‘Beyond Caravaggio’ and Battistello Caracciolo at Museo di Capodimonte, Naples - FAD Magazine

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‘Beyond Caravaggio’ and Battistello Caracciolo at Museo di Capodimonte, Naples

During a recent trip to Naples, I visited the stunning Capodimonte Museum and saw two exhibitions which are closely related: ‘Beyond Caravaggio’ (‘Oltre Caravaggio’): a new tale of painting in Naples’, which features some of the great artworks of the Neopolitan 17th Century; and a retrospective of Neopolitan artist Battistello Caracciolo (1578-1635), who was heavily influenced by Caravaggio. 

‘Beyond Caravaggio’ is an extensive survey exhibition of 17th century Neopolitan artworks, featuring over 200 artworks displayed in 24 large rooms, curated by Stefano Causa and Patrizia Piscitello. The pièce de resistance of ‘Beyond Caravaggio’ is a vast canvas titled ’Flagellazione di Cristo’ (‘The Flagellation of Christ’) (1607), which Caravaggio painted for the de Franchis family chapel in the Church of San Domenico Maggiore, Naples. 

Capodimonte Museum

Caravaggio (c. 1571–1610), born Michelangelo Merisi in Naples, was an Italian painter who is considered one of the fathers of modern painting. He is credited with inventing chiaroscuro, and his masterpieces included ‘The Death of the Virgin’ and ‘David with the Head of Goliath’. He inspired generations of artists, although his talent was often overshadowed by his controversial lifestyle.

When Caravaggio was only 6, the bubonic plague arrived in Naples, killing almost everyone in his family, including his father. The orphaned Caravaggio became an apprentice to artist Simone Peterzano in Milan, and in his late teens moved to Rome. His career and life were relatively short, and only just over 40 of his paintings still exist today. Caravaggio fled Rome after murdering Ranuccio Tomassoni during an illegal duel in 1610, dying not long after at the age of 38. In her book ‘Bright Stars: Great Artists who died too young’, Kate Bryan describes Caravaggio as ‘Art History’s Bad Boy’ and writes that ‘his motive was likely the pursuit of realism, to transform the idealized, untouchable characters that had long dominated religious painting into more relatable figures’.  

Caravaggio ‘Flagellazione di Cristo’ (1607)

This newly curated narrative of painting in Naples reconsiders the ‘Century of Caravaggio’ and features many works by Jusepe de Ribera, a Spaniard who arrived in Naples in 1616, six years after Caravaggio’s death. Also featured in the exhibition are some stunning paintings by Artemisia Gentileschi, who was the subject of a major retrospective at London’s National Gallery in 2021, including ‘Annunciazione’ (‘Annunciation’).  

‘Beyond Caravaggio’ aims to revive the debate around the influence of Caravaggio by presenting a new reading of the Neopolitan ‘600, which became known as the ‘century of Caravaggio’. Art historian and critic Roberto Longhi (1890-1970) rediscovered the concept of the Neopolitan ‘600 less than a century ago.  According to Longhi, Caravaggio’s naturalism was the backbone of Neapolitan art.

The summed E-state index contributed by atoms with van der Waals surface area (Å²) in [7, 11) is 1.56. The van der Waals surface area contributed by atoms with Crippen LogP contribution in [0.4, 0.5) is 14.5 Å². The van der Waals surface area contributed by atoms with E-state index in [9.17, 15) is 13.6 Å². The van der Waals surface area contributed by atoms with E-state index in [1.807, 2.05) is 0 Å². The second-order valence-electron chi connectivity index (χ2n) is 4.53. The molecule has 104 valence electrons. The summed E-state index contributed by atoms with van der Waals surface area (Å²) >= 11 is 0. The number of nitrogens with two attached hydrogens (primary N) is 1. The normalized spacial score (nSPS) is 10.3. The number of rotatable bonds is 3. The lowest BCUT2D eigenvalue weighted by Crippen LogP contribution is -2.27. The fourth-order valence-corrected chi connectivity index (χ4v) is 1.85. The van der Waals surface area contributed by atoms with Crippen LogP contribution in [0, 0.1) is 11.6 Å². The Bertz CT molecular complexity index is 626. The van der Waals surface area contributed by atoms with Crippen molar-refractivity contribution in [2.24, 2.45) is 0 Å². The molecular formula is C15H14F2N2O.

‘Beyond Caravaggio’ curators Stefano Causa and Patrizia Piscitello propose to reconsider Longhi’s study of Caravaggio, and to rethink the entire articulation of a century of art in Naples that not only belonged to Caravaggio, but also to Spaniard Jusepe de Ribera. This new exhibition highlights not only Caravaggio’s huge contribution to Neopolitan art and art history in general, but also shows how the artistic civilization of Naples was infused with contributions from non-Italian artists and through exchanges with other artistic centres, since Naples was a large port city and a crossroads of Italian life and culture. In the 17th century, Naples had become one of the most populous cities in the world, exerting a profound influence on European culture, and for centuries it has suffered attacks, invasions and destruction, facing numerous natural disasters: volcanic eruptions, earthquakes, tsunamis and plagues.

Several paintings by Italian Old Master Battistello Caracciolo (1578-1635) are included in the Caravaggio exhibition, while Caracciolo is the subject of a major survey show in the Sala Cause of the Capodimonte Museum, curated by Stefano Causa and Patrizia Piscitello.

Battistello Caracciolo exhibition view

Naples-born Caracciolo embodied the teachings of Caravaggio, to the point of being defined as the ‘bronze patriarch of the Caravaggeschi’ by art historian Roberto Longhi. The Caracciolo exhibition opens with a video installation and contains around 80 works by the artist loaned from Italian institutions and collections from around the world including exquisite paintings and drawings.

Battistello Caracciolo ‘Immacolata Concezione’ (1627)

Lee Sharrock was a guest of the Hotel San Francesco al Monte in Naples, a former 16th Century monastery with a panoramic view of the Gulf of Naples, which has been restored by architect Luciano Raffin. The monastery was founded by the Order of Friars Minor Conventual, also known as the “Barbanti” for their flowing beards, and carved in the side of the hill of San Martino in Naples, and later became the Church of Saint Lucia Vergine e Martire. Although the monastery is now a hotel with a contemporary art collection, it still retains many of the original stained glass, frescos and altarpieces, including a chapel dedicated to San Giovan Giuseppe della Croce, patron saint of Ischia. The third floor also houses the cell where Giovan Giuseppe della Croce spent the last 12 years of his life. Remembered for the miracle of the apricots that grew around him even during the winter, he was beatified in 1789. sanfrancescoalmonte.it

‘Beyond Caravaggio’ is at the Museo e Real Bosco di Capodimonte in Naples until 7 January 2023
Battistello Caracciolo (1578-1635) is at Real Bosco di Capodimonte in Naples until 2 October 2022



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